Waved Fork Moss (Dicranum undulatum) was deemed extinct in Ireland, until 2014 that is… (Pic: George Smith/Blackthorn Ecology)

The rare moss, Tetraplodon angustatus, was previously recorded at the site, its only known Irish station. This moss is found growing on the scats of carnivores (usually fox), often perched on rocks or mounds of moss in scree and by paths (Atherton et al. 2010). The species was last recorded from the bog in 1988.

Notable flora species previously recorded from the site include:

• White sedge (Carex curta), rare in the south and west of the country, has been recorded in the western part of Lough Roe (Kelly 1993; Crushell 2008).
• Slender tufted sedge (Carex acuta), has only 13 post-1949 10 km records in Ireland. It was recorded by Kelly (Kelly & Schouten 2002) growing in a remnant lagg zone at the north-eastern margin of the bog.

Fauna on Clara Bog

The common frog (Rana temporaria) and the common lizard (Lacerta vivipara), are both known to occur on Clara Bog. Visitors to the boardwalk on the bog have often seen lizards pop out from beneath the boards on a hot day.

Smooth newt (Lissotriton vulgaris) – a species not typically associated with raised bogs – has also been reported from soaks and water bodies on Clara Bog (Crushell et al. 2008a).

The only mammal recorded from the high bog is Irish hare (Lepus timidus hibernicus). Mammal species that have been recorded from marginal areas (and watercourses) surrounding the bog include badger (Meles meles), otter (Lutra lutra), stoat (Mustela erminea hibernica), red fox (Vulpes vulpes), and pine marten (Martes martes).


Many studies have been carried out on Clara Bog regarding our feathered friends. Among them, Dispersion patterns and habitat relationship of breeding bird species (Pohler 1996) and a 2008 study on bird communities of peatlands (Bracken et al.) have recorded six species breeding on the bog during 2006 including; mallard (Anas platyrhynchos), common snipe (Gallinago gallinago), curlew (Numenius arquata), hooded crow (Corvus cornix), skylark (Alauda arvensis) and meadow pipit (Anthus pratensis).

Red grouse (Lagopus lagopus) was previously reported from Clara Bog but have not been recorded since the 1980s.

The curlew was once synonymous with raised bogs but is as rare as Red Grouse these days. Breeding curlew (Numenius arquata) were recorded on Clara Bog during the last national survey, in 2014 (NPWS unpublished data), and again by NPWS staff and Clara Visitor Centre staff in 2016 and 2017. In the interests of their conservation, and out of respect for the breeding pairs observed, we will not give their location. Below are a series of pictures taken in the summer of 2016 by then Clara Education Officer Therese Kelly.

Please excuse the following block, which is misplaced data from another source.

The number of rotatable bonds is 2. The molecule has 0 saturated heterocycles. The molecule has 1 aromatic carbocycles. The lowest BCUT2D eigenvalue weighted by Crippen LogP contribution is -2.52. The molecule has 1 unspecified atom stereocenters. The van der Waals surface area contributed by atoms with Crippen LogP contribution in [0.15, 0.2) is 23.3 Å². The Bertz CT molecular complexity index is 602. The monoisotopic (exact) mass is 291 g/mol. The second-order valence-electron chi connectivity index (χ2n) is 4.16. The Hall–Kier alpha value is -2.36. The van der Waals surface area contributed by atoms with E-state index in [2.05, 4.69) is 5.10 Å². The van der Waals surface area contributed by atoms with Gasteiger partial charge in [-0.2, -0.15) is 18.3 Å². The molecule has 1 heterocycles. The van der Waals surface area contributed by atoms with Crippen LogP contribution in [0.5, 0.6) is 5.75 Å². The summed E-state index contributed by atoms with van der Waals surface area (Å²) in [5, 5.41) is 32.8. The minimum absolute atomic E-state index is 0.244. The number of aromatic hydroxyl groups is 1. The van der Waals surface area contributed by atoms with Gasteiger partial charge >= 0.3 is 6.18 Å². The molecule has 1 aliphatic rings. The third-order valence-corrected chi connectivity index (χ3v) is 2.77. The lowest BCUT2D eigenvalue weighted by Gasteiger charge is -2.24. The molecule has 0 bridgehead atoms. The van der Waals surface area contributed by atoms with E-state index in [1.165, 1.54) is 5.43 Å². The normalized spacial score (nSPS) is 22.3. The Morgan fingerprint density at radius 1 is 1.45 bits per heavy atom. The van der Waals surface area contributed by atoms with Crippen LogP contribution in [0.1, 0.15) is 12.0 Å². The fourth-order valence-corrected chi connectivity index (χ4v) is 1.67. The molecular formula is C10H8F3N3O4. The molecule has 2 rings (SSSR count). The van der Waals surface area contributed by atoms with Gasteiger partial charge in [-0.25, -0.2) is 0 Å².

Rare fauna

The terrestrial and aquatic invertebrate fauna of Clara Bog has been relatively well documented (Reynolds 1984a; Reynolds 1984b; Reynolds 1985; Wisdom & Bolger 2011; Hannigan & Kelly-Quinn 2011; Crushell et al. 2008a).

The following notable invertebrate species (mostly from Ryan et al. 1992) have been recorded; however, the current status of these species at the site is not known:

Lasiodiamesa sphagnicola (a bloodworm), the only Irish record for this species is from Clara Bog
Parhelophilus consimilis (a hoverfly), commonly associated with bog pools in Ireland. Its occurrence in Ireland is of international significance
Ampedus pomorum (a click beetle)
Dictaenidia bimaculata (a large cranefly), localized distribution
Argyra elongata (a fly), highly characteristic of soaks
Cordylura rufipes (a fly) highly characteristic of soaks
Ilybius chalconatus (a water beetle) (Renou-Wilson et al. 2011), is listed as vulnerable in recent red list (Foster et al. 2009).

We are currently undertaking full monitoring surveys on Clara Bog. Previous surveys which informed the LIFE project took place in 1993 by Kelly et al.; 2004 by Fernandez et al; and 2009 by Fernandez et al.

EU LIFE Natura 2000 Department of Housing, Local Government and Heritage
Raised Bog Life